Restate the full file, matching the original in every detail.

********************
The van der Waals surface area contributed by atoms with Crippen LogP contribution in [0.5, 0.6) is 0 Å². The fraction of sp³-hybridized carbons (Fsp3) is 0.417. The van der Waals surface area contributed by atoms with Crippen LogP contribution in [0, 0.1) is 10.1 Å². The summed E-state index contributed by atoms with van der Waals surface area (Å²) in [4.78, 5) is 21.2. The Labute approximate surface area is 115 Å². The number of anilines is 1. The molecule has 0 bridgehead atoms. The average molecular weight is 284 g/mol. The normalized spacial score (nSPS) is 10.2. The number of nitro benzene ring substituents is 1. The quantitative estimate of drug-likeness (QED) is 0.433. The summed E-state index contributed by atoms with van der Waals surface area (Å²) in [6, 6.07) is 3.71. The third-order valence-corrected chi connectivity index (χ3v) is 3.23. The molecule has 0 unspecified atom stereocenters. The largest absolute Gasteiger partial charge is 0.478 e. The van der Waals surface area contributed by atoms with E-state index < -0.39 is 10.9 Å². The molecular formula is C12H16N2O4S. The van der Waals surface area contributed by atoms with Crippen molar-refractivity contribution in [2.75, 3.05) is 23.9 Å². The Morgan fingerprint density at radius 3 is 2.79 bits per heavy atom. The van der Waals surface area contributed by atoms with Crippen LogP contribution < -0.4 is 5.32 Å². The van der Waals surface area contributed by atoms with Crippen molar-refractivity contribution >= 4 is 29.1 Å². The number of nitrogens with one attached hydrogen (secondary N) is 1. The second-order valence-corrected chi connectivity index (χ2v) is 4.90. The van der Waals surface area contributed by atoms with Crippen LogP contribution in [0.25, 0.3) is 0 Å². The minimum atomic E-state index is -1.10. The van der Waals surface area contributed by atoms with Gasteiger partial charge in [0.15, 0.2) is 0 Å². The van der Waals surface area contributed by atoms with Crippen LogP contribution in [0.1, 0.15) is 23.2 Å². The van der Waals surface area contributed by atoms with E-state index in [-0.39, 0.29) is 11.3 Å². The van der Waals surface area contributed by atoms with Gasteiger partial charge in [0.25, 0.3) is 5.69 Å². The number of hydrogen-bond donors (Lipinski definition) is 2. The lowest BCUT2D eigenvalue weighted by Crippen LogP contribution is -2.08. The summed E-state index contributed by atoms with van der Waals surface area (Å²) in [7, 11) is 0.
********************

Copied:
The van der Waals surface area contributed by atoms with Crippen LogP contribution in [0.5, 0.6) is 0 Å². The fraction of sp³-hybridized carbons (Fsp3) is 0.417. The van der Waals surface area contributed by atoms with Crippen LogP contribution in [0, 0.1) is 10.1 Å². The summed E-state index contributed by atoms with van der Waals surface area (Å²) in [4.78, 5) is 21.2. The Labute approximate surface area is 115 Å². The number of anilines is 1. The molecule has 0 bridgehead atoms. The average molecular weight is 284 g/mol. The normalized spacial score (nSPS) is 10.2. The number of nitro benzene ring substituents is 1. The quantitative estimate of drug-likeness (QED) is 0.433. The summed E-state index contributed by atoms with van der Waals surface area (Å²) in [6, 6.07) is 3.71. The third-order valence-corrected chi connectivity index (χ3v) is 3.23. The molecule has 0 unspecified atom stereocenters. The largest absolute Gasteiger partial charge is 0.478 e. The van der Waals surface area contributed by atoms with E-state index < -0.39 is 10.9 Å². The molecular formula is C12H16N2O4S. The van der Waals surface area contributed by atoms with Crippen molar-refractivity contribution in [2.75, 3.05) is 23.9 Å². The Morgan fingerprint density at radius 3 is 2.79 bits per heavy atom. The van der Waals surface area contributed by atoms with Crippen LogP contribution < -0.4 is 5.32 Å². The van der Waals surface area contributed by atoms with Crippen molar-refractivity contribution >= 4 is 29.1 Å². The number of nitrogens with one attached hydrogen (secondary N) is 1. The second-order valence-corrected chi connectivity index (χ2v) is 4.90. The van der Waals surface area contributed by atoms with Crippen LogP contribution in [0.25, 0.3) is 0 Å². The minimum atomic E-state index is -1.10. The van der Waals surface area contributed by atoms with Gasteiger partial charge in [0.15, 0.2) is 0 Å². The van der Waals surface area contributed by atoms with Crippen LogP contribution in [0.1, 0.15) is 23.2 Å². The van der Waals surface area contributed by atoms with E-state index in [-0.39, 0.29) is 11.3 Å². The van der Waals surface area contributed by atoms with Gasteiger partial charge in [0.25, 0.3) is 5.69 Å². The number of hydrogen-bond donors (Lipinski definition) is 2. The lowest BCUT2D eigenvalue weighted by Crippen LogP contribution is -2.08. The summed E-state index contributed by atoms with van der Waals surface area (Å²) in [7, 11) is 0.